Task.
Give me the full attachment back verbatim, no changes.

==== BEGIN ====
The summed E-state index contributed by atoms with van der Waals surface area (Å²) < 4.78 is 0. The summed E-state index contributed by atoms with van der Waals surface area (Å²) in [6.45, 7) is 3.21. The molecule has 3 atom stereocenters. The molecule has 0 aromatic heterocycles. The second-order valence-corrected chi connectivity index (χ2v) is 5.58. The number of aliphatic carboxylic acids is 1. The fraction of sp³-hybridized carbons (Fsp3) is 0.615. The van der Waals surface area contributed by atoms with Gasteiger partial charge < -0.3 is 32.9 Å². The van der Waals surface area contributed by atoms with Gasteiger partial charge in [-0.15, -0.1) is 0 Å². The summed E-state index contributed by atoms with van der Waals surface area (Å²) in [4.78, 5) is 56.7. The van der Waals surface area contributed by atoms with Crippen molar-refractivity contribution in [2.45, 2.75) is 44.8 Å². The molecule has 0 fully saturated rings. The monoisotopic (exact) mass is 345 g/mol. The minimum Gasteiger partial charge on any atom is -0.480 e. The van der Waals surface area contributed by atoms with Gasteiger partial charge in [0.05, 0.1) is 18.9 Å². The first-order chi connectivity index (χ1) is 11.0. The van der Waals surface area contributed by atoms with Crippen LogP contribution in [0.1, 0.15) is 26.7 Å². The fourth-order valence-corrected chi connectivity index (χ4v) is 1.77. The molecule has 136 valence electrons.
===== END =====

The summed E-state index contributed by atoms with van der Waals surface area (Å²) < 4.78 is 0. The summed E-state index contributed by atoms with van der Waals surface area (Å²) in [6.45, 7) is 3.21. The molecule has 3 atom stereocenters. The molecule has 0 aromatic heterocycles. The second-order valence-corrected chi connectivity index (χ2v) is 5.58. The number of aliphatic carboxylic acids is 1. The fraction of sp³-hybridized carbons (Fsp3) is 0.615. The van der Waals surface area contributed by atoms with Gasteiger partial charge < -0.3 is 32.9 Å². The van der Waals surface area contributed by atoms with Gasteiger partial charge in [-0.15, -0.1) is 0 Å². The summed E-state index contributed by atoms with van der Waals surface area (Å²) in [4.78, 5) is 56.7. The van der Waals surface area contributed by atoms with Crippen molar-refractivity contribution in [2.45, 2.75) is 44.8 Å². The molecule has 0 fully saturated rings. The monoisotopic (exact) mass is 345 g/mol. The minimum Gasteiger partial charge on any atom is -0.480 e. The van der Waals surface area contributed by atoms with Gasteiger partial charge in [0.05, 0.1) is 18.9 Å². The first-order chi connectivity index (χ1) is 11.0. The van der Waals surface area contributed by atoms with Crippen LogP contribution in [0.1, 0.15) is 26.7 Å². The fourth-order valence-corrected chi connectivity index (χ4v) is 1.77. The molecule has 136 valence electrons.